Generally, convex formations of considerable size are seen as mountains [Fig. 87], but small ones with gradual slopes may appear as hills [Fig. 88]. Mountains consist of distinct parts, with the uppermost part identified as the peak [Fig. 89]. An exaggerated peak tends to soar high in a narrowly pointed shape, becoming a pinnacle [Fig. 90]. Next to the peak might be another high area, a bit flattened, called a shoulder [Fig. 91]. Protruding flat areas along the slopes are known as terraces [Fig. 92], usually surrounded on one or more sides by cliffs, which are nearly vertical rocky walls [Fig. 93]. A ridge starts from the base and leads to the top, marking a continuous, raised portion of a mountain slope [Fig. 94]. One mountain may have several peaks, or may be linked to another or several other mountains, forming a range [Fig. 95]. Familiarity with these commonplace terms helps the artist to understand, and thence to develop, individual shapes and forms, and this vocabulary can be expanded to include more sophisticated geological knowledge. [p. 33]

Concave Formations. If convex formations represent the positive elements of the land, the negative elements exist in spaces between convex formations, in depressions, cracks, sunken folds, hollowed-out areas, and sudden openings on a surface. These concave formations are also essential components of an artist's landscape vision.

Concave formations can be classified as V-shape, U-shape, and O-shape. A V-shape formation is a narrow strip of space between sections of land, such as a narrow passage between the steep slopes of two adjacent mountains. A U-shape formation has a wider bottom and more space than the V-shape formation, defined with steep or gently slanting slopes on two or three sides. An O-shape formation is a circular opening or depression in a vertical or horizontal surface.

To depict a V-shape formation, an artist might bend the parallel horizontal lines in Fig. 37, with lines tilting upwards on both sides, forming a sharp depression at the center [ Fig. 96]. Extending the tilted lines will suggest either flat formations or convex formations to the sides of the concave formation [Figs. 97, 98]. Varying the serial planes in the diagrams [Figs. 99-101] will create ravines, gorges, or canyons, which can be partially concealed [Figs 102, 103].

Bending both ends of the horizontal lines upward in a vertical or slanting direction, meanwhile, produces a U-shape formation [Figs. 104, 105]. Naturalistic scenes based on the diagrams reveal a flat-bottom valley or some kind of basin [Figs 106, 107]. Varying the shapes of the steep cliff walls, and the widths between them, results in different negative shapes [Figs 108, 109]. It is also possible to have enclosure from three sides [Figs 110].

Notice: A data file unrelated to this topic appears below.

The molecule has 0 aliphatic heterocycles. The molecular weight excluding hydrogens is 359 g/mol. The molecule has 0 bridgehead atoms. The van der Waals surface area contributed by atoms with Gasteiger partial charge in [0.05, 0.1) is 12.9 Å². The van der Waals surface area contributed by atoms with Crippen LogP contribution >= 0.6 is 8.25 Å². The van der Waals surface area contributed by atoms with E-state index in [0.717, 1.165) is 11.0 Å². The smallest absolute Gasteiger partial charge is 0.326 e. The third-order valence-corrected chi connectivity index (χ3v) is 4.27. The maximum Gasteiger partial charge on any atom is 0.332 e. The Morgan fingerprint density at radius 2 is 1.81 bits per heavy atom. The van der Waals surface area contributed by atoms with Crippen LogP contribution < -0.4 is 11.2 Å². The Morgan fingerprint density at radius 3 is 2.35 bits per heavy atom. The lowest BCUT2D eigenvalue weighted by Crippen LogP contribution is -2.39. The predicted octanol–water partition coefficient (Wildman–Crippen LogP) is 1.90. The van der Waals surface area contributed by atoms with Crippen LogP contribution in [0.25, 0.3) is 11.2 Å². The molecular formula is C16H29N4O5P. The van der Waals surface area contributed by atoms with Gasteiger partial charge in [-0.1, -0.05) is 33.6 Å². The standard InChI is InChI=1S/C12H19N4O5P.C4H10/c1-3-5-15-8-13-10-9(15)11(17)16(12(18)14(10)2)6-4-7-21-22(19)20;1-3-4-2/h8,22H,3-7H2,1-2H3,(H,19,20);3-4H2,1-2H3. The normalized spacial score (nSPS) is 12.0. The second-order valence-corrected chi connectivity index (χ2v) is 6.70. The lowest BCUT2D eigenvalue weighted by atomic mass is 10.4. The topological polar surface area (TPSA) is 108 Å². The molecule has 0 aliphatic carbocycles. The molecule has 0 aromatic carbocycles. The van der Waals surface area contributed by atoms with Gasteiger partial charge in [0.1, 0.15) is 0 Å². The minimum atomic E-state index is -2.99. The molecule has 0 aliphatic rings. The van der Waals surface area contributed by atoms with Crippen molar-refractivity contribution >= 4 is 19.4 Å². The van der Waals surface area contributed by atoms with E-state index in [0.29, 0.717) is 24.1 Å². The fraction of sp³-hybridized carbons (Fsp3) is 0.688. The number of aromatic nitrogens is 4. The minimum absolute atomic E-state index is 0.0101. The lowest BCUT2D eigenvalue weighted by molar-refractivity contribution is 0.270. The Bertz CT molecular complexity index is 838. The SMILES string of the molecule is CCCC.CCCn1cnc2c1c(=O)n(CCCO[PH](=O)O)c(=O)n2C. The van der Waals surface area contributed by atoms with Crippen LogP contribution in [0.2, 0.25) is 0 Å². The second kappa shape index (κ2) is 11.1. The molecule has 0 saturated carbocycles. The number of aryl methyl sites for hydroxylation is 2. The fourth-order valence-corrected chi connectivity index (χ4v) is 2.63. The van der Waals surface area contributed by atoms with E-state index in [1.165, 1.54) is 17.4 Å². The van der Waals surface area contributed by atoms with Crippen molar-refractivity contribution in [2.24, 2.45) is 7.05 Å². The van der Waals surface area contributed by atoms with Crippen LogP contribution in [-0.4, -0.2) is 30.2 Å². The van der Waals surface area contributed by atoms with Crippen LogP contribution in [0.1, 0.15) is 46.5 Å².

Stacking increasingly large rectangular or circular serial planes front to back produces an O-shape formation [Figs 111, 112]. Found less frequently in nature than either V-shape or U-shape formations, O-shape formations appear as caves, caverns, arches, and windows [Figs. 113-116]. [p. 39]

Combinations and Adornments. Combining the different formations, an artist can achieve a wide variety of interesting shapes. For instance, one or more prismatic formations added to a pyramidal formation appear as terraced areas in a mountain [Figs. 117, 118]. A semispherical formation can incorporate a pyramidal peak, increasing its grandeur [Fig. 119]. All concave formations require the presence of convex or flat formations to give them shape [Figs. 120-122]. O-shape formations create special focal points in any type of land formations [Fig 123].

Introducing adornments such as rocks, boulders, or small stones to surfaces of land formations adds visual interest. Frequently globular or cubical in shape, rocks sometimes look like miniaturized mountains [Figs 124-126]. They may be positioned along the ridge of a convex formation to stress its rising presence [Figs 127, 128], or be nested in concave areas, near the foot of a mountain, and on flat surfaces requiring accentuation [Figs. 129-132]. Other adornments include buildings, bridges, boats, manufactured artifacts, and people, with definite cultural, historical, and geographical references, but these are not the natural components of Chinese landscape painting. [p. 41]

Overlaps and Connections. When two land formations are brought together without being combined into one mass, one formation may overlap the other. They may be entirely separate [Fig. 133] or partially connected [Fig 134].

To establish connection between two rising mountain slopes is to have the ridge of one joining the ridge of the other, showing a feeling of continuity. The ridge, or dragon's vein, can move uphill and down hill. In moving downhill, it might extend out of sight at the back of the mountain and must be implied [Fig. 135]. Using the dragon's vein concept, an artist can connect a series of mountains in obvious and less obvious manners [Figs. 136, 137]. [p. 44]

Modifications. An artist begins to visualize a land formation with external contours, which define the overall shape [Fig. 138]. Internal contours, added to suggest folds on the slopes, reveal the position and direction of the ridge and determine its volume [Fig. 139]. Modification of both the external and the internal contours, or simply the internal contours, resulting in alteration of their shape, length, quantity, spacing, and direction, remodels the entire mass [Figs. 140-142]. It is possible, however, to modify the internal contours considerably while generally maintaining the basic shape of the external contours [Fig. 143].